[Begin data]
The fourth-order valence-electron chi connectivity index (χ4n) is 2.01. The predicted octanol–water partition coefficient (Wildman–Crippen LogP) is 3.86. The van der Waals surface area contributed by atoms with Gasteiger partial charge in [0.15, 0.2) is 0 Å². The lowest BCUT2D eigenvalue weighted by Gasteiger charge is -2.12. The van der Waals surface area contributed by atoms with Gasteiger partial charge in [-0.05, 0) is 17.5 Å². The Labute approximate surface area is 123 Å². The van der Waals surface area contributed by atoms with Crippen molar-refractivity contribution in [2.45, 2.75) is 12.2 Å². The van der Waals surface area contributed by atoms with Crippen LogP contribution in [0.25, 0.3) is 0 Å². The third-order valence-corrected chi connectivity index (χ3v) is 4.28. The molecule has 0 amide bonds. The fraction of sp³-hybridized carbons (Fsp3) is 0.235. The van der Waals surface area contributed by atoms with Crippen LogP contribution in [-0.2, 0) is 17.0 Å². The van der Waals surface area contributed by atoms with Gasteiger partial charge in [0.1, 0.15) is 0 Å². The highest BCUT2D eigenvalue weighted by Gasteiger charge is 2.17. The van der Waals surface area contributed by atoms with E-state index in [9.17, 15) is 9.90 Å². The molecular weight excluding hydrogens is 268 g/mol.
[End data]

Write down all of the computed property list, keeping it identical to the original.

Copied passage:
The fourth-order valence-electron chi connectivity index (χ4n) is 2.01. The predicted octanol–water partition coefficient (Wildman–Crippen LogP) is 3.86. The van der Waals surface area contributed by atoms with Gasteiger partial charge in [0.15, 0.2) is 0 Å². The lowest BCUT2D eigenvalue weighted by Gasteiger charge is -2.12. The van der Waals surface area contributed by atoms with Gasteiger partial charge in [-0.05, 0) is 17.5 Å². The Labute approximate surface area is 123 Å². The van der Waals surface area contributed by atoms with Crippen molar-refractivity contribution in [2.45, 2.75) is 12.2 Å². The van der Waals surface area contributed by atoms with Crippen LogP contribution in [0.25, 0.3) is 0 Å². The third-order valence-corrected chi connectivity index (χ3v) is 4.28. The molecule has 0 amide bonds. The fraction of sp³-hybridized carbons (Fsp3) is 0.235. The van der Waals surface area contributed by atoms with Crippen LogP contribution in [-0.2, 0) is 17.0 Å². The van der Waals surface area contributed by atoms with Gasteiger partial charge in [0.1, 0.15) is 0 Å². The highest BCUT2D eigenvalue weighted by Gasteiger charge is 2.17. The van der Waals surface area contributed by atoms with E-state index in [9.17, 15) is 9.90 Å². The molecular weight excluding hydrogens is 268 g/mol.